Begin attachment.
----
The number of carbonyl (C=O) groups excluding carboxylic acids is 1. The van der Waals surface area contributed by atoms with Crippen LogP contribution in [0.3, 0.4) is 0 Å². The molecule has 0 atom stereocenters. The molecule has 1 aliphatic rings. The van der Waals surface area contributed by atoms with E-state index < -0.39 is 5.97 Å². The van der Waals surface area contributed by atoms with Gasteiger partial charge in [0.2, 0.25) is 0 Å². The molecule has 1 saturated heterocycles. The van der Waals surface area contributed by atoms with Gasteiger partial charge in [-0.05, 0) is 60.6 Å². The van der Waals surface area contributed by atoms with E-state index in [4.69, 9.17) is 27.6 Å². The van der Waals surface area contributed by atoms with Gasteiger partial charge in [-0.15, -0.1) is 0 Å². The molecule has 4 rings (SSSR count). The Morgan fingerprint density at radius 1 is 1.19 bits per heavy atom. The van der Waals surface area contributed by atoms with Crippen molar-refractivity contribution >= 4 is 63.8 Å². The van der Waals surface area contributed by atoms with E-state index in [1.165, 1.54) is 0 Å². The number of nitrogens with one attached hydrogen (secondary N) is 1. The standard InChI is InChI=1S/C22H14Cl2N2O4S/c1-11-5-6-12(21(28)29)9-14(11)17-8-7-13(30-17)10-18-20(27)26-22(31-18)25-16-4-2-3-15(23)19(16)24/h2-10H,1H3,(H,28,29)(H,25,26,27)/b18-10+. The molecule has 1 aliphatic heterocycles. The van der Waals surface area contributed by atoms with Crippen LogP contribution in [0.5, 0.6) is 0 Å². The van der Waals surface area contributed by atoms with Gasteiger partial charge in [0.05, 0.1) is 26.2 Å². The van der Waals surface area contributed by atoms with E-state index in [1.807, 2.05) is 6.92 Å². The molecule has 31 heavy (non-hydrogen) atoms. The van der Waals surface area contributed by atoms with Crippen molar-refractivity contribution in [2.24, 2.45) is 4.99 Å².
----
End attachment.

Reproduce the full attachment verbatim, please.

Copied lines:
The number of carbonyl (C=O) groups excluding carboxylic acids is 1. The van der Waals surface area contributed by atoms with Crippen LogP contribution in [0.3, 0.4) is 0 Å². The molecule has 0 atom stereocenters. The molecule has 1 aliphatic rings. The van der Waals surface area contributed by atoms with E-state index < -0.39 is 5.97 Å². The van der Waals surface area contributed by atoms with Gasteiger partial charge in [0.2, 0.25) is 0 Å². The molecule has 1 saturated heterocycles. The van der Waals surface area contributed by atoms with Gasteiger partial charge in [-0.05, 0) is 60.6 Å². The van der Waals surface area contributed by atoms with E-state index in [4.69, 9.17) is 27.6 Å². The van der Waals surface area contributed by atoms with Gasteiger partial charge in [-0.15, -0.1) is 0 Å². The molecule has 4 rings (SSSR count). The Morgan fingerprint density at radius 1 is 1.19 bits per heavy atom. The van der Waals surface area contributed by atoms with Crippen molar-refractivity contribution >= 4 is 63.8 Å². The van der Waals surface area contributed by atoms with E-state index in [1.165, 1.54) is 0 Å². The number of nitrogens with one attached hydrogen (secondary N) is 1. The standard InChI is InChI=1S/C22H14Cl2N2O4S/c1-11-5-6-12(21(28)29)9-14(11)17-8-7-13(30-17)10-18-20(27)26-22(31-18)25-16-4-2-3-15(23)19(16)24/h2-10H,1H3,(H,28,29)(H,25,26,27)/b18-10+. The molecule has 1 aliphatic heterocycles. The van der Waals surface area contributed by atoms with Crippen LogP contribution in [0.5, 0.6) is 0 Å². The van der Waals surface area contributed by atoms with Gasteiger partial charge in [0.05, 0.1) is 26.2 Å². The van der Waals surface area contributed by atoms with E-state index in [1.807, 2.05) is 6.92 Å². The molecule has 31 heavy (non-hydrogen) atoms. The van der Waals surface area contributed by atoms with Crippen molar-refractivity contribution in [2.24, 2.45) is 4.99 Å².